Zelensky Strengthens Crackdown on Ukrainian Orthodox Church As It Threaten Nation's Security Due to Its Affiliation to Russia

President Volodymyr Zelensky

It has been reported that the Ukrainian President, Zelensky, has taken action to impose sanctions against certain leaders within the Ukrainian Orthodox Church (UOC) due to their perceived threat to the security of the nation. This move comes as the country awaits the potential passing of a bill that would ban the UOC.

Volodymyr Zelensky announced that the National Security and Defense Council has decided to take action against the Ukrainian Orthodox Church. The NSDC has instructed the government to submit a bill to parliament that would ban religious organizations affiliated with Russia and to increase efforts to identify and counter Russian intelligence activities in the Ukrainian church.

The Ukrainian Orthodox Church (UOC)

An article in TASS stated that the Ukrainian Orthodox Church (UOC) is a self-governing church within the Moscow Patriarchate, with its special status recognized in the Charter of the Russian Orthodox Church and the Charter of the Ukrainian Orthodox Church. However, in 2018, the so-called Orthodox Church of Ukraine (OCU) was created by two schismatic organizations and was granted autocephaly by Patriarch Bartholomew of Constantinople.

The Russian Orthodox Church and the UOC do not recognize the OCU as canonical, and after its creation, OCU supporters seized UOC church buildings by force. The Ukrainian government is increasing pressure on the UOC, and an adviser to the Patriarch of Moscow has accused the Kiev regime of feeling emboldened and no longer having to hide behind the veil of democracy because it has the support of its Western handlers.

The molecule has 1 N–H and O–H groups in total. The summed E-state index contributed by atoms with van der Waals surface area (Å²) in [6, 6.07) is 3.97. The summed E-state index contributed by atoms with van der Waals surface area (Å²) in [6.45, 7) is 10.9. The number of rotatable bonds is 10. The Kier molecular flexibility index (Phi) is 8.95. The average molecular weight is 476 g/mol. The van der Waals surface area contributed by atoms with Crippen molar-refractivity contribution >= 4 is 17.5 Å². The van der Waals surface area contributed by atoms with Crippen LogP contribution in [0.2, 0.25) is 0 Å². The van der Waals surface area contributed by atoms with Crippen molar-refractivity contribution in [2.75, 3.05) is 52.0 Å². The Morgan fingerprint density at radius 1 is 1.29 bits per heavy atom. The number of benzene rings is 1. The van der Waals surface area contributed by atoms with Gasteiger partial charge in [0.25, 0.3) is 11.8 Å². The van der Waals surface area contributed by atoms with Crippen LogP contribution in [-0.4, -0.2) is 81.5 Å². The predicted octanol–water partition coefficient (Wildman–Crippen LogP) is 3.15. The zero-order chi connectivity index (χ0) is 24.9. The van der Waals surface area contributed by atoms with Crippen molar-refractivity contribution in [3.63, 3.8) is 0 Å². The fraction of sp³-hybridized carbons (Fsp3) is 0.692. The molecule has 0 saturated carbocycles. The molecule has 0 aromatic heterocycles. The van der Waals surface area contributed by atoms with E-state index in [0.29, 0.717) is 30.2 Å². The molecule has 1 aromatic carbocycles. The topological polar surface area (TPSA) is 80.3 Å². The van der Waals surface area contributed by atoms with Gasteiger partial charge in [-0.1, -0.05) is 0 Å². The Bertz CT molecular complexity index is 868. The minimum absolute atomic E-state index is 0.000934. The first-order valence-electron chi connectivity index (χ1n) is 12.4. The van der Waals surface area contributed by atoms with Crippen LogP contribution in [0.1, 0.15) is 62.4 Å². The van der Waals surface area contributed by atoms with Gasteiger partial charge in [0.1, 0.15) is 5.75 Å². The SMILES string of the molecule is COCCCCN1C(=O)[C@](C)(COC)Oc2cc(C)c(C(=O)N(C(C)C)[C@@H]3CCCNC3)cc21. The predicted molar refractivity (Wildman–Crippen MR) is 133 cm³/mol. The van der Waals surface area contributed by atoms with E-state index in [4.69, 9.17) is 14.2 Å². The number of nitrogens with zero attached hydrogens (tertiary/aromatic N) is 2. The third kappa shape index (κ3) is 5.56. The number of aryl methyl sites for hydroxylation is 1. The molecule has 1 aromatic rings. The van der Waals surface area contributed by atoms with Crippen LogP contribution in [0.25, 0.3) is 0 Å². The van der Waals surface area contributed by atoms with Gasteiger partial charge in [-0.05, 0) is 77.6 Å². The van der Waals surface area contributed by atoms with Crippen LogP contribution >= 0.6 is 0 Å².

Also Read: Ukraine's Probe of Historic Kyiv Orthodox Christian Monastery Draws Russian Ire

Zelensky Imposes Sanctions on UOC Clergy

According to CNE, it has been reported that two weeks ago, Ukrainian President Zelensky imposed sanctions on a group of clergy from the Ukrainian Orthodox Church (UOC). As a result of these sanctions, these priests and bishops will not be allowed to take money out of the country or own land for five years, and their capital has been frozen.

In addition to these measures, it has been reported that the government has dismissed Elena Bogdan, the leader of the State Service for Ethnopolitics and Freedom of Conscience, who was known for her opposition to a potential ban on the UOC.

These developments follow searches of UOC monasteries and schools by the Ukrainian security services, who claim to have found pro-Kremlin material there. However, there are rumors that this material may have been planted.

Anti-Russian Affiliated Law

In an article in The New York Times, Zelensky announced that he plans to draft a law that would make it impossible for religious organizations affiliated with centers of influence in Russia to operate in Ukraine. He also directed the government to investigate the Ukrainian Orthodox Church and its ties to Moscow and take any necessary measures based on the inquiry's findings. Zelensky's plans may be popular with many Ukrainians who are increasingly anti-Russian.

Still, they raise questions about the definition of collaboration in a nation at war and the compatibility of such a ban with the freedom of religion guaranteed by the Ukrainian Constitution. The Ukrainian Orthodox Church has historically been subordinate to the Russian Orthodox Church, which is based in Moscow and has strong ties to Russian President Vladimir Putin.

Related Article:Ukraine's Proposed Ban on Russia-Linked Churches Sparks Controversy